James Danziger: So when is the new ICP due to open, and what are you going to open with?
Mark Lubell: I’ll say this with my fingers crossed… we’re going to open on 23 June at 250 Bowery. The first show, Public, Private, Secret, will look at 20th-century photography in terms of voyeurism, and examine the ways in which we are putting our lives online and making them public.
JD: Tell us more about the new location.
ML: We have a 90ft glass frontage, which is an invitation to people to come into the space. It’s not going to be like so many institutions, where you feel slightly intimidated. This is really about opening a two-way conversation: you can have a coffee, there will be a few things on the walls so you can get the vibe of what’s happening, and then you can pay to see the gallery spaces on the first and second floors.
JD: Will there be an ICP bookstore, which was always much loved in the old space?
ML: There’s going to be a version of the bookstore. We’re going to develop a curated book experience on a different theme for each month or each exhibition.
JD: Ten years ago the Bowery was like Skid Row. How do you see the area now?
ML: Yes, it was Skid Row, but decades before that the Bowery was the high street in the city. Then it became the Bowery that many of us New Yorkers grew up with. Now it’s going through a renaissance. I love how the commerce spills out onto the street. You always see guys fixing things! There are new restaurants and bars; there’s the Ace Hotel coming, and Ian Schrager is doing a hotel. There’s a real energy here, and the Lower East Side, which has about 100 galleries, seems to be the new art centre of New York, and that’s exciting.
JD: You’re the director of one of the great institutions of photography. How did that happen?
ML: It was 9/11 that started my career in photography. I worked on the project Here Is New York: A Democracy of Photography, which took in both professional and amateur photographers’ work after the events of 9/11. We scanned the images, hung them on a wire, gave each image a number, and sold the images to benefit the Children’s Aid Society and a specific group of children who were affected by 9/11. The exhibition attracted 2,000 people a day, with lines around the block. The website had two billion hits in five months. We crashed servers. It went to 33 places around the world. And we gave a million dollars to charity. It was just an amazing experience. And that led to my coming to Magnum to be its director, which in turn led to ICP.
JD: How is ICP different from other institutions that exhibit photography?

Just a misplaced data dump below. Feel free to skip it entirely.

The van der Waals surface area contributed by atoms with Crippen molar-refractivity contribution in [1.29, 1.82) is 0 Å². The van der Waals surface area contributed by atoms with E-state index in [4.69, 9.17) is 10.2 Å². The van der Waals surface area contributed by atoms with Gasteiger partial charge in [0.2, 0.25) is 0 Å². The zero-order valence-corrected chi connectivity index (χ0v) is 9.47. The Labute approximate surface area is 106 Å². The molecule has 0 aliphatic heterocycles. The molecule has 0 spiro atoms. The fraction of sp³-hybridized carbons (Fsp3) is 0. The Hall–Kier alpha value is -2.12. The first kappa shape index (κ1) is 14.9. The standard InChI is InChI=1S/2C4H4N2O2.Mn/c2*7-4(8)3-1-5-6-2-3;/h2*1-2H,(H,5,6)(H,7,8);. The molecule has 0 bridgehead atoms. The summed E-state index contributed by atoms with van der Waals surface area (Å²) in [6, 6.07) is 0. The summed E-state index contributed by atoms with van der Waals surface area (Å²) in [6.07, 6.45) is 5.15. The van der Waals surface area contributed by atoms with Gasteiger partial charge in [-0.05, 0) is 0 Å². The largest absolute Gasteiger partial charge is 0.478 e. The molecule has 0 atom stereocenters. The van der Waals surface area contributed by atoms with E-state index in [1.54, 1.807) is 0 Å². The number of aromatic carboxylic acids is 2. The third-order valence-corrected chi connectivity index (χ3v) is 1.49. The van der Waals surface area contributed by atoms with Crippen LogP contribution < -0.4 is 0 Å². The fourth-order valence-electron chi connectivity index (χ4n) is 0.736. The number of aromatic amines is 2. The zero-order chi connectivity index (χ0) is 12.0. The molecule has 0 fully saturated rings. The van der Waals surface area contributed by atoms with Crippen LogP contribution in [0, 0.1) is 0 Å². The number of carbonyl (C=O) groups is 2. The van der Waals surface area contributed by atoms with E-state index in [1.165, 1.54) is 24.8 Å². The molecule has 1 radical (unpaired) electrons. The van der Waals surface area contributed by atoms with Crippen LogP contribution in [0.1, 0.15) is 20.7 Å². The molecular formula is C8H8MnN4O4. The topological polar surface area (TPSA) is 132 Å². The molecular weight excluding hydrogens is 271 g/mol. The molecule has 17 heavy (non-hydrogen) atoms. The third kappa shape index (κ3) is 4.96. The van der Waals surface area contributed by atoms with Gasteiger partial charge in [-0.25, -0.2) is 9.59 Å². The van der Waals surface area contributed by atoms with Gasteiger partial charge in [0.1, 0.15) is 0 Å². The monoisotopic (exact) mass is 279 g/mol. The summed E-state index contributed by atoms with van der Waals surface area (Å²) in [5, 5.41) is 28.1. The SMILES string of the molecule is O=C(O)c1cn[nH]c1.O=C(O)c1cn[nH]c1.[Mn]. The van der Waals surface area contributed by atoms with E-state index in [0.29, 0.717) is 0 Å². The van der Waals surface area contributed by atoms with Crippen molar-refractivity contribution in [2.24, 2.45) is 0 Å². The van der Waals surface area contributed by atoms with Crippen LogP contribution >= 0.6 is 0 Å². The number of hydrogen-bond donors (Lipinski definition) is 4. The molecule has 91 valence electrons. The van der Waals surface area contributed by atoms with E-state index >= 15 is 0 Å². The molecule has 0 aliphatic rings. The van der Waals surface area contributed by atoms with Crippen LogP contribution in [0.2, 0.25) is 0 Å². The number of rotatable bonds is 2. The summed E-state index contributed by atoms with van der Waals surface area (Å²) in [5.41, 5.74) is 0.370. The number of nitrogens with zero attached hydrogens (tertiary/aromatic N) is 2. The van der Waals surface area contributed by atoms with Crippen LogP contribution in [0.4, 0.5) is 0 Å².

ML: I would say we have a tripod approach: ICP is a museum and exhibition space, a school, and a resource for public programming. The museum showcases the work that sparks discussion. The school inspires the practitioners of the next generation to go out into the world and tell their stories. And our public programmes create opportunities to discuss, debate, expose and analyse the big issues of today. This goes back to the original concept of ICP that Cornell Capa, our founder, articulated. That’s what made the organisation relevant and engaging from its inception in 1974.
JD: What photography do you own?
ML: In my office I have just hung a photo by Thomas Hoepker of Muhammad Ali. Thomas gave me the print in 2009. It’s of Ali with his fist coming right at the camera, and I feel it speaks to the moment that ICP is in now. We’re in a battle. We are changing spaces, changing programmes, and we’re battling to raise money, to finish the building, to develop good programming. The photo reminds me not only to stay strong when faced with a challenge, but also that there will be moments of great accomplishment.
JD: Christie’s most recent photography sale fetched $8.8 million. Do you see ICP bidding in future auctions to augment its own collection?
ML: ICP has an incredible archive. We have the second largest Cartier-Bresson collection in the world, the Robert Capa collection, and about 156,000 images covering the history of photography. About 70 per cent of our shows have come from the archive. So we’re not going to just grab things and put them away; they’ll always be very present in our spaces.
JD: What do you think the next iteration of photography is going to be?
ML: I could talk about Instagram and Snapchat and other companies that have the ability to make a huge impact on photography, but to me what’s more interesting is what’s actually happening in society, and how people are using these technologies. The way we are distributing and responding to images is changing society as a whole. The opportunity for ICP is to be at the centre of this change and part of the conversation surrounding it.